Setting up Swingbench for Oracle Autonomous Transaction Processing (ATP)

The following blog details how to install swingbench against ATP and use it to run load tests. The example below used the Simple Order Entry (SOE) benchmark but its possible to follow the methodology laid out below to run any of the other supplied benchmarks (SH, TPC-DS etc). To do this you’ll need to run through the following steps (Step 8 is optional).

Step 1/ Make Sure you have a SSH Public key

You are likely to already have a ssh key but it is possible that you want to create another purely for this exercise. You’ll need this key to create your application server. You can find details on how to do this here

It’s the .pub file or more precisely its contents that you’ll need. The public key file is typically created in the hidden .ssh directory in your home directory. The public key will look something like this (modified)

ssh-rsa AAAAB3NzaC1yc2EAAAADAQABAAABAQDfO/80wleUCYxY7Ws8c67PmqL2qRUfpdPGOduHmy9xT9HkCzjoZHHIk1Zx1VpFtQQM+RwJzArZQHXrMnvefleH20AvtbT9bo2cIIZ8446DX0hHPGaGYaJNn6mCeLi/wXW0+mJmKc2xIdasnH8Q686zmv72IZ9UzD12o+nns2FgCwfleQfyVIacjfi+dy4DB8znpb4KU5rKJi5Zl004pd1uSrRtlDKR9OGILvakyf87CnAP/T8ITSMy0HWpqc8dPHJq74S5jeQn/TxrZ6TGVA+xGLzLHN4fLCOGY20gH7w3rqNTqFuUIWuIf4OFdyZoFBQyh1GWMOaKjplUonBmeZlV

You’ll need this in step 3.

Step 2/ Create the ATP Instance

You’ll have to have gone through the process of acquiring an Oracle Cloud account but that’s beyond the scope of this walkthrough. Once you have the account and have logged into Oracle Cloud Infrastructure, click on the menu button in the top left of the screen and select “Autonomous Transaction Processing”. Then simply follow these steps.

ATP 11-08-18, 9.48.53 am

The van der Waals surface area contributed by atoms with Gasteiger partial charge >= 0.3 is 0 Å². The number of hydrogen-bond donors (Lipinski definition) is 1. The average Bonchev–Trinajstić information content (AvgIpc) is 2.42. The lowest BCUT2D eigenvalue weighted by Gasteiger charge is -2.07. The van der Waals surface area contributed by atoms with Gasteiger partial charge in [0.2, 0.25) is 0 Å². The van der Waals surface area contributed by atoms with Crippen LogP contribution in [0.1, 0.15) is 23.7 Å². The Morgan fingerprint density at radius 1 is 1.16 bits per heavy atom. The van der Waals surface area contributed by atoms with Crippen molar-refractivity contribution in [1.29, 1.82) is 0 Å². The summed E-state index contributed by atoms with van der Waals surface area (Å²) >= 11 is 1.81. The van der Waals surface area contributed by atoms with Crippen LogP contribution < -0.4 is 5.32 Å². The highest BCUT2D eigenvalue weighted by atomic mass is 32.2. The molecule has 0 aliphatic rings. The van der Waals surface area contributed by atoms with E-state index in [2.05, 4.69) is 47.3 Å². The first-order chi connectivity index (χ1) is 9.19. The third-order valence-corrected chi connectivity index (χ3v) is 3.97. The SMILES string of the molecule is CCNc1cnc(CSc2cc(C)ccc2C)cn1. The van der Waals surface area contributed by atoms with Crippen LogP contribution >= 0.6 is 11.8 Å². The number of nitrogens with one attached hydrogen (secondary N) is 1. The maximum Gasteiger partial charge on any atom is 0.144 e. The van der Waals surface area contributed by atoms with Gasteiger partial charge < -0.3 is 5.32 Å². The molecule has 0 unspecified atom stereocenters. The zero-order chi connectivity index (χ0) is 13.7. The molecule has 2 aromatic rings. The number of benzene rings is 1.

Step 3/ Create a compute resource for the application server

Whilst the ATP instance is creating we can create our application to run swingbench. For any reasonable load to be run against the application server you’ll need a minimum of two cores for larger workloads you may need a bigger application or potentially a small cluster of them.

In this walkthrough we’ll create a small 2 core Linux Server VM.

Iaas Creation 11-08-18, 9.48.29 am

This should only take a couple of minutes. On completion we’ll need to use the public IP address of the application server we created in the previous step.

Step 4/ Log onto application server and setup the environment

In this step we’ll use ssh to log onto the application server and setup the environment to run swingbench. Ssh is natively available on MacOS and Linux. On platforms like Windows you can use Putty. You’ll need the IP address of the application server you created in the previous step.

First bring up a terminal on Linux/Mac. On Putty launch a new ssh session. The username will be “opc”
ssh opc@< IP Address of Appserver >

You should see something similar to
$> ssh opc@
ECDSA key fingerprint is SHA256:kNbpKWL3M1wB6PUFy2GOl+JmaTIxLQiggMzn6vl2qK1tM.
Are you sure you want to continue connecting (yes/no)? yes
Warning: Permanently added '' (ECDSA) to the list of known hosts.
Enter passphrase for key '/Users/dgiles/.ssh/id_rsa': 
[opc@swingbench-client ~]$ 

By default java isn’t installed on this VM so we’ll need to install it via yum. We’ll need to update yum first

$> sudo yum makecache fast

Then we can install java and its dependencies

$> sudo yum install java-1.8.0-openjdk-headless.x86_64

We should now make sure that java works correctly

$> java -version
openjdk version "1.8.0_181"
OpenJDK Runtime Environment (build 1.8.0_181-b13)
OpenJDK 64-Bit Server VM (build 25.181-b13, mixed mode)

We can now pull the swingbench code from the website

$> curl -o

and unzip it

$> unzip

Step 5/ Download the credentials file

The next step is to get the credentials file for ATP. You can do this by following these steps.

Credentials 11-08-18, 4.09.07 pm

You’ll need to upload this to our application server with a command similar to

$> scp opc@

This will place our credentials file in the home directory of the application server. You don’t need to unzip it to use it.

Step 6/ Install a workload schema into the ATP instance